I tried fresh coconut for the first time in Sri Lanka, sipping the warm liquid straight from the shell, and it tasted like the opposite of how it smelled, sweet and dewy and mild. An impromptu game of cricket had started, and I took the opportunity to rest my feet, my back. Six days of labor were behind me, but two remained ahead, stretched out like impossible scenarios.
In 2006 I went to Hikkaduwa, a coastal town in southern Sri Lanka that had been washed away by the 2004 tsunami. When I got off the plane, a 13 hour flight from London, the air was so thick — it was mid-January, their summer — that it lodged itself in my throat and stayed there all eight days, wrestling with my airways. My hair hung in limp ringlets, thin against my head. Everything everywhere around me drooped.
Crossing the street from the hotel to the line of shops, bursting with tarnished jewelry and buddha statues, was a risk. There are no real traffic laws in Sri Lanka. Limbs hung out of buses where windows should be, person on person; stray hands that rested flat against the rusting bus, resigned to the kind of heat that no breeze can shake.
One night we took a canoe through the river, rounding bends over alligators. I had never seen anything so beautiful, so still. I had never felt more different. We ate a meal I can’t remember in a backyard lit up with torches, but I bet the fish was still on the bone; I bet I thought, this fish survived the tsunami only to be eaten by me, a stray American.
Today I am working on some revisions — converting a series of third person chapters into first — and Mike Doughty is playing on my iPod. For some reason I was really into “I Hear the Bells” that winter of 2006, and when I mixed the cement that week, turning heavy piles of stone and paste over and over with impossible shovels, I sang that chorus in my head; the same refrain over and over. Now I can't hear it without feeling that blanket of heat, that angry sun. That last day, the day of coconut drinking and cricket, the day I watched a group of local kids tease the Aussies and Brits about their game play, was the day my arms gave out. Too much cement, too much shoveling. Too much left to do; what was the point when 15 people couldn’t even build a single house that week, when so many people had lost everything.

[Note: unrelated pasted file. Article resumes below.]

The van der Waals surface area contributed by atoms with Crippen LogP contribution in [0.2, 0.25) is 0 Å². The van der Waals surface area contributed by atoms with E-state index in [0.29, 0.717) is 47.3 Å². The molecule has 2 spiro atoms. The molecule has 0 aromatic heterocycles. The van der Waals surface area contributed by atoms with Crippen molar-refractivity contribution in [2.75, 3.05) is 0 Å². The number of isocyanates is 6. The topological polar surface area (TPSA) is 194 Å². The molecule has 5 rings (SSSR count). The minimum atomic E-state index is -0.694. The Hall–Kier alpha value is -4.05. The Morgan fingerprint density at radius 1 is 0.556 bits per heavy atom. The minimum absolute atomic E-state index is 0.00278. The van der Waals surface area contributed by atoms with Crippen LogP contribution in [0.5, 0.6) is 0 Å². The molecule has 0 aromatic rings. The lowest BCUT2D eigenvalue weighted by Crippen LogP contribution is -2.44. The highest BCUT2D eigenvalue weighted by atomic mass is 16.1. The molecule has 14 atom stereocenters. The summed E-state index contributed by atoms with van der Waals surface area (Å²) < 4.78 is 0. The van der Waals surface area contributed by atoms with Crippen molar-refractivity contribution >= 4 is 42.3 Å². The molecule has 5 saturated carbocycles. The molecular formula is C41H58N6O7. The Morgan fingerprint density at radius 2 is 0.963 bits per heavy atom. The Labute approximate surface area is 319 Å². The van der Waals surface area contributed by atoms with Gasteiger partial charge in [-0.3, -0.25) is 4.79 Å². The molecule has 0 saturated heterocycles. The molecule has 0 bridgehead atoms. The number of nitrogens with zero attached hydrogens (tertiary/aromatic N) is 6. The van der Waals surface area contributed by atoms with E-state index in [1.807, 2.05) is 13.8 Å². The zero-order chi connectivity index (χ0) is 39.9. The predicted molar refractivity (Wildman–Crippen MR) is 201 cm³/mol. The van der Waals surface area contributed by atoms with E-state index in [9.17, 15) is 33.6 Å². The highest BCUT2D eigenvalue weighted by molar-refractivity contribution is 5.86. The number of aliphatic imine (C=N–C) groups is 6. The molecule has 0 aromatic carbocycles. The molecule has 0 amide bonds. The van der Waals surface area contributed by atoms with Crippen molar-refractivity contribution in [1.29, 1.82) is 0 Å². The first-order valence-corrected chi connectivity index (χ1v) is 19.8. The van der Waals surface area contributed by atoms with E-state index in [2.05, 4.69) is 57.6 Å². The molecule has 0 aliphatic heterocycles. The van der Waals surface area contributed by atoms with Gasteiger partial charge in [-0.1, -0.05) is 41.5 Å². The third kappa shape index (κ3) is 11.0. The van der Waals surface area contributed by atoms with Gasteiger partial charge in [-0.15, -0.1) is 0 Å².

The moments of kindness still stick out the most. Afternoon tea breaks, steaming hot and sugary, still the best tea I’ve ever experienced, and the best company — a family of seven, living in a house of two rooms, sharing a single bed, and still offering us all they had, all they could think of. A colleague, seeing my collapse, who said, “You’re good, you’re good, here, come sit next to me,” and every year after that we’d still meet up for lunch in London, until one year we didn’t anymore, and now I can’t even remember his name.
But I remember his eyes and the way they helped me that day. I remember the cement, and the shovels; the ladders we stood on to reach the rooftops, the creaking of my hips each night as I stretched out, sore and stiff. The soupy air. The Buddha statue in the middle of the Indian Ocean. The lapping of the water over my ankles, the sunsets, the tourist bars. The knowledge that I would forget most of this soon, that I’d never see these people again.